It's said that behind every joke and funny story there's a ring of truth. And so it is with Bill Geist.
Geist is known to viewers of the CBS programs "Sunday Morning" and "Eye to Eye" for his red hair, wry humor and knack for finding the oddball and outrageous things that people do, like pose for romance novel covers or go to the U.S. Tennis Open and drop $500 on food, clothes and souvenirs.
He's also, perhaps unconsciously, an astute observer of business trends. Several years ago, he was ahead of the pack in uncovering the espresso and caffe latte boom in Seattle that's now spread across the country. In his fourth book, "Monster Trucks & Hair-in-a-Can," a compilation of stories about people in strange businesses, he unwittingly uncovers principles that any would-be entrepreneur would want to know.
The message: There is wisdom in the weird.
One of Geist's stories is about Jim Reid, who dove into a water hazard on a Florida golf course one day and came out with 2,000 golf balls. Reid quit his $250-a-week job at Disney World and started a million-dollar company that recovers, washes and sells used balls.
Then there's Rick Clunn, an erstwhile systems analyst at Exxon who became a bass fisherman and made $1.5 million in prize money on the pro fishing tour.
And Kevin Eastman and Peter Laird, who made millions from doodles of four reptiles that turned into the Teen-Age Mutant Ninja Turtles.
Many of the people Geist profiles have jobs or own companies that might seem offbeat or inconsequential. A closer look shows some of the entrepreneurs have as much business acumen as the CEO of a Fortune 500 firm.
In a piece about nail salons (including one in Dallas with 68 manicurists caring for 1,500 people a week), Geist talked to Kym Lee, a nail technician (not manicurist) and nail products marketer, who reveals the secret of success in her business--just listening to clients as they unburden themselves while having their nails done.
"They sit down, relax and tell us everything that's happened to them since they were 3 years old," she told Geist. And we thought nail salons made money by just filing, buffing and applying polish.
Geist also tells of a miniature golf course operator in Myrtle Beach, S.C., who knows his business so well he can tell you to the second how often people tee off and how many sodas they buy. His computer helps him keep track.
Geist's entrepreneurs have succeeded by keeping their eyes open and going for the unusual (actually, that's also how Geist put his book together).
Gary Calvert figured out that Chestnut, Ill., is the geographical center of the state and decided to turn the town into a tourist attraction. The general store in town is now selling T-shirts, bumper stickers, pins, mugs and caps.
The author observes: "It's the perfect industry for the '90s: Doesn't make a thing but money. All you have to do is think up some reason--just about any old reason will do--to attract people to your town."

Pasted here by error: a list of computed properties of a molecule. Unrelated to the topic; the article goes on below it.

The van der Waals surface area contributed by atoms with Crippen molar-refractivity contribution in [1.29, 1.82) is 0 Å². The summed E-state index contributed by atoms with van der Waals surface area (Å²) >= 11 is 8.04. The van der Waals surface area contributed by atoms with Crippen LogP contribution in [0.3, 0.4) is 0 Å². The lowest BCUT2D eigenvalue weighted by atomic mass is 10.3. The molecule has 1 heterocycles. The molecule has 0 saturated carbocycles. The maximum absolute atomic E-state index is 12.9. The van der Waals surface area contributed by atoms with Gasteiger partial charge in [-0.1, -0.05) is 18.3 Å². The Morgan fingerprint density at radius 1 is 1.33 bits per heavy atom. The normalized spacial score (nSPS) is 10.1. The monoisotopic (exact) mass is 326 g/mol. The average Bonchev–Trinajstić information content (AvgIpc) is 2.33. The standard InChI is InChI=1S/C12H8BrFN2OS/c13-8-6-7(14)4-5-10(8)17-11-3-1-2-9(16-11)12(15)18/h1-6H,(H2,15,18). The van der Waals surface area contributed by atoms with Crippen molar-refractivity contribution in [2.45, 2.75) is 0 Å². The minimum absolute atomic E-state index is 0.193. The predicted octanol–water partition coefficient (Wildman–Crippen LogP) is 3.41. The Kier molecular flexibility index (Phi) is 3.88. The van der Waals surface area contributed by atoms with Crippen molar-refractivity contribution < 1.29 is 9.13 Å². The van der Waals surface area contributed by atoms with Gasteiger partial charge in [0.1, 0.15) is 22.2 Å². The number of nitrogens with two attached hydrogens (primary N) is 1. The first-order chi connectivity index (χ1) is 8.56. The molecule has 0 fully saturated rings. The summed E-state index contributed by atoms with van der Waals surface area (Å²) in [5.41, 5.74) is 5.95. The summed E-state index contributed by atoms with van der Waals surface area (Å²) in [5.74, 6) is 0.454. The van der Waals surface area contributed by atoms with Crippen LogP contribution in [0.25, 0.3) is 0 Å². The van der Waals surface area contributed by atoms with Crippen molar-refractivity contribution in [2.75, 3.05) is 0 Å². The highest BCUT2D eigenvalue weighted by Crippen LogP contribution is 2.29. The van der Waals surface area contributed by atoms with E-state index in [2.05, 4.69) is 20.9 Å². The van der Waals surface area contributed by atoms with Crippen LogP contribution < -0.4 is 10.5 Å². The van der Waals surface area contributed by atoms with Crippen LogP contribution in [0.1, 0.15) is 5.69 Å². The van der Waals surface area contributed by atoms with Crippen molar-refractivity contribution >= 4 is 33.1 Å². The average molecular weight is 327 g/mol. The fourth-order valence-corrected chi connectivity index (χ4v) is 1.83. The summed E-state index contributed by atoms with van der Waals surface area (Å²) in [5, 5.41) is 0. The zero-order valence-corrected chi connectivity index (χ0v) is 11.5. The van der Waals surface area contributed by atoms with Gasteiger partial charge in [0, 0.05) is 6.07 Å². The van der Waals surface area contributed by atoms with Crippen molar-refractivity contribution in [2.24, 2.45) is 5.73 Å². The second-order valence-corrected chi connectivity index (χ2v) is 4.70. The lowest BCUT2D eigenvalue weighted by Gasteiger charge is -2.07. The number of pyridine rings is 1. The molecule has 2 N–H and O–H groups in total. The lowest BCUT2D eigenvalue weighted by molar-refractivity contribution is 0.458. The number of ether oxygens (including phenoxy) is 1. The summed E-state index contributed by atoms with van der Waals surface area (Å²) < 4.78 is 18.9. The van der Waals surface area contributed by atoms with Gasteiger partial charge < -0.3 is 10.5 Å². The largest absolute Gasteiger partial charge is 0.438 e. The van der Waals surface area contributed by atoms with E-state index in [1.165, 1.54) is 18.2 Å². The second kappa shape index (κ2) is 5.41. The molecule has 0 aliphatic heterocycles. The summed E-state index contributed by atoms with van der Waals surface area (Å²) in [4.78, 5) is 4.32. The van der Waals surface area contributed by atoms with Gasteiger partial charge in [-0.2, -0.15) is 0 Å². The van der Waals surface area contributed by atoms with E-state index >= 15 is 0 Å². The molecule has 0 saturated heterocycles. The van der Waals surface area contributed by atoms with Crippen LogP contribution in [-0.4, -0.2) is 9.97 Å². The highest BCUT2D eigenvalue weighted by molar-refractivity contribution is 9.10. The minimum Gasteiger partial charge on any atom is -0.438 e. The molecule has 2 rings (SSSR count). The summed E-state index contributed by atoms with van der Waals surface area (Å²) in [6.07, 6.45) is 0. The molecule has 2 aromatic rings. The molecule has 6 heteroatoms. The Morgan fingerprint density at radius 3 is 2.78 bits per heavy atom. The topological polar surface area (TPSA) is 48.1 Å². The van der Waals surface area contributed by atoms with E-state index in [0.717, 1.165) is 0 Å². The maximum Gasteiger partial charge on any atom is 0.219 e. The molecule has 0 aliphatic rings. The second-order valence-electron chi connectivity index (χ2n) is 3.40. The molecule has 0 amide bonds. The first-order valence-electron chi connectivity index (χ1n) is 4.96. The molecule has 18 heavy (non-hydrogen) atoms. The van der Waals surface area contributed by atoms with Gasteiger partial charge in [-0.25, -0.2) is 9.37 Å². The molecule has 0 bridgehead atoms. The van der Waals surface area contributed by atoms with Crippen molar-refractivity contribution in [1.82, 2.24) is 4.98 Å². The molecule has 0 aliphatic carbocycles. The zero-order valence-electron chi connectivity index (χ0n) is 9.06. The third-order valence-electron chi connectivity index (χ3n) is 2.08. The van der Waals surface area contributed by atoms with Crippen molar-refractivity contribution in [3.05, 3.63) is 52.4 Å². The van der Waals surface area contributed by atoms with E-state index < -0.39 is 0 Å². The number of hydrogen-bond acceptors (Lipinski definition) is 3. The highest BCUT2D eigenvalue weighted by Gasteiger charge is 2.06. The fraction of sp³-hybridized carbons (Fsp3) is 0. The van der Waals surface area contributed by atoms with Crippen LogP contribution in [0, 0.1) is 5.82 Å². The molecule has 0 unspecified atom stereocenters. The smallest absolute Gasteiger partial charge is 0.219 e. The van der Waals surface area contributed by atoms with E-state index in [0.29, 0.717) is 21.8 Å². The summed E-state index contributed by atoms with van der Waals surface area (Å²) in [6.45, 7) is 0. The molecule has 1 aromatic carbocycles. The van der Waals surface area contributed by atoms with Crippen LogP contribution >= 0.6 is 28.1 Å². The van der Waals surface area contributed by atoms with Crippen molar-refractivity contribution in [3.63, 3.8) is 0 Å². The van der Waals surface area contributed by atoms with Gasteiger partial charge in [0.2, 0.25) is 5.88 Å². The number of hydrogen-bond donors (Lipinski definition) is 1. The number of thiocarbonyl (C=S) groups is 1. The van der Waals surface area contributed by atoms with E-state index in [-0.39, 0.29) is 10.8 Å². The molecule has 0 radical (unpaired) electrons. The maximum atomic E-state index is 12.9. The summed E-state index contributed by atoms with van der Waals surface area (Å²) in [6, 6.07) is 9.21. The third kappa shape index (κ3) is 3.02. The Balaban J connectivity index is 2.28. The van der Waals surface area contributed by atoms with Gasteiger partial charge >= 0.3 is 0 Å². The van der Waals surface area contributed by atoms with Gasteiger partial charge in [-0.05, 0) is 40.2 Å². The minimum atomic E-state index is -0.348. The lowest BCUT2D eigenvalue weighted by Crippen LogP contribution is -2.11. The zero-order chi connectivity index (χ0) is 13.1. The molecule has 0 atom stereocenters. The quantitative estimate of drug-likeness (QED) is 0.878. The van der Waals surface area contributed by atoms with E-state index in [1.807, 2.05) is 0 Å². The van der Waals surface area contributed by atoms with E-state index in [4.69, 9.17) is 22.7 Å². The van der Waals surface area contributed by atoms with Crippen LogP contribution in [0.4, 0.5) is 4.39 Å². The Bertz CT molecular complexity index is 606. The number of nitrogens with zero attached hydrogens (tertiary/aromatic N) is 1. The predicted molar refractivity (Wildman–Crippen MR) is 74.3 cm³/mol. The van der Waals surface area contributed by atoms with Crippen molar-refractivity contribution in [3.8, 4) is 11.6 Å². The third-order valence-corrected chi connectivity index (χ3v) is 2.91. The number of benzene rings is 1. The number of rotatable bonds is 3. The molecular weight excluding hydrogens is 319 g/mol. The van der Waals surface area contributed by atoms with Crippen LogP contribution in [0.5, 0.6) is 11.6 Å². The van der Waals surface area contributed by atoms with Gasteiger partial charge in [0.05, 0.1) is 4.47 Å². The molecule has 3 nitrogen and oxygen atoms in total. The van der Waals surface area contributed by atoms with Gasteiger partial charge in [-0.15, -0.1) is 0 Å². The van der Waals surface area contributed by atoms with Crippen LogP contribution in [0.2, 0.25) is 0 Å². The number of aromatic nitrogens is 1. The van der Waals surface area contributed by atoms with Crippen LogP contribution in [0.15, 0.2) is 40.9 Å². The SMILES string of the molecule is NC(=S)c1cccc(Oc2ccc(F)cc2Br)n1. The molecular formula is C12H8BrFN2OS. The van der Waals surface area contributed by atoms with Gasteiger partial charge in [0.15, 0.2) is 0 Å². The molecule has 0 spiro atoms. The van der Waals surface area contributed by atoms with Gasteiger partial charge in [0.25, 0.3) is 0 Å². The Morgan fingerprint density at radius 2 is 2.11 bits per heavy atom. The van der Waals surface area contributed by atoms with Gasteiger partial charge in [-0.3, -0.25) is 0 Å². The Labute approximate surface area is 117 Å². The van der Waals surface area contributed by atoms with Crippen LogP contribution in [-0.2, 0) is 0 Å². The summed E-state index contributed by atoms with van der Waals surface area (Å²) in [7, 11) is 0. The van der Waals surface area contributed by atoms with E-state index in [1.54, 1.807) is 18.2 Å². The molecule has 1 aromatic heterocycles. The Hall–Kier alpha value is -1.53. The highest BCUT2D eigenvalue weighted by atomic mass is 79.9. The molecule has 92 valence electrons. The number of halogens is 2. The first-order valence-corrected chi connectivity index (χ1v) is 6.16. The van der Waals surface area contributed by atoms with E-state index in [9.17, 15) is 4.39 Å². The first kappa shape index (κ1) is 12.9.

As the book title suggests, Geist's subjects also include Bob Chandler, who became a millionaire after putting oversized tires on a truck, crushing a car and then doing it at a tractor pull. Monster truck shows were born.
"It's sort of facetious," Geist said in a recent interview. But "monster trucks create jobs--new jobs that were never there before."
Geist noted that many of these business people found their niche in the growing entertainment industry.
"Most of these people in this book do not manufacture or make anything that you would call socially redeeming or necessary products," he said. They're trying to "make the best of what's around today and bring an element of individuality to it."
Geist even sees his own place in this new age.
In an essay in which he kids himself for flying cross-country to interview "Entertainment Tonight" host Mary Hart about her legs, Geist notes, "It's not just the occupations that are changing in the '90s, it's the jobs themselves." Instead of writing down what the mayor has to say, reporters are now trying to find out what actress Shannen Doherty had for lunch, he said.
Geist, 46, grew up in Champaign, Ill., and went to the University of Illinois there. After serving as a combat photographer in Vietnam, he attended the University of Missouri's graduate journalism school.
Then for "eight long years," he worked on the suburban section of the Chicago Tribune. Tiring of that, he applied to several big newspapers including The New York Times, which was intrigued by his stories about things like garage door art contests. He went to the Times in 1980, writing first about the suburbs and then about off-beat subjects in the "About New York" column. Seven years ago he moved to CBS.
"Monster Trucks & Hair-in-a-Can" is Geist's third compilation of tales. His last book, "Little League Confidential," dealt with his career as a Little League coach in Ridgewood, N.J., where he lives with his wife and two children.
Geist's cramped office at the CBS Broadcast Center is exactly what you'd expect from someone who spends his time ferreting out the weird. An Elvis doll and Popeye sculpture, sent by public relations people hoping for a plug, rest in unopened packages, one on a shelf, the other nestled among packing boxes.
Laughing, he showed off mementos--a Christmas fruitcake from a report four years ago and a metal plate from a story marking the 40th anniversary of the TV dinner ("That's a historic artifact. The Smithsonian has one.")
Geist said during the interview he often starts out poking fun at his subjects, only to end up liking and even admiring them, often because they have the guts to strike out on their own.
While he didn't set out to write a book of sage business advice, he acknowledged that some wisdom may find its way into his work.
"Some things I do are are just funny. but I think the ones I like to do the best--writing the 'About New York' column--there was always a little bit more to it than that . . . something to think about."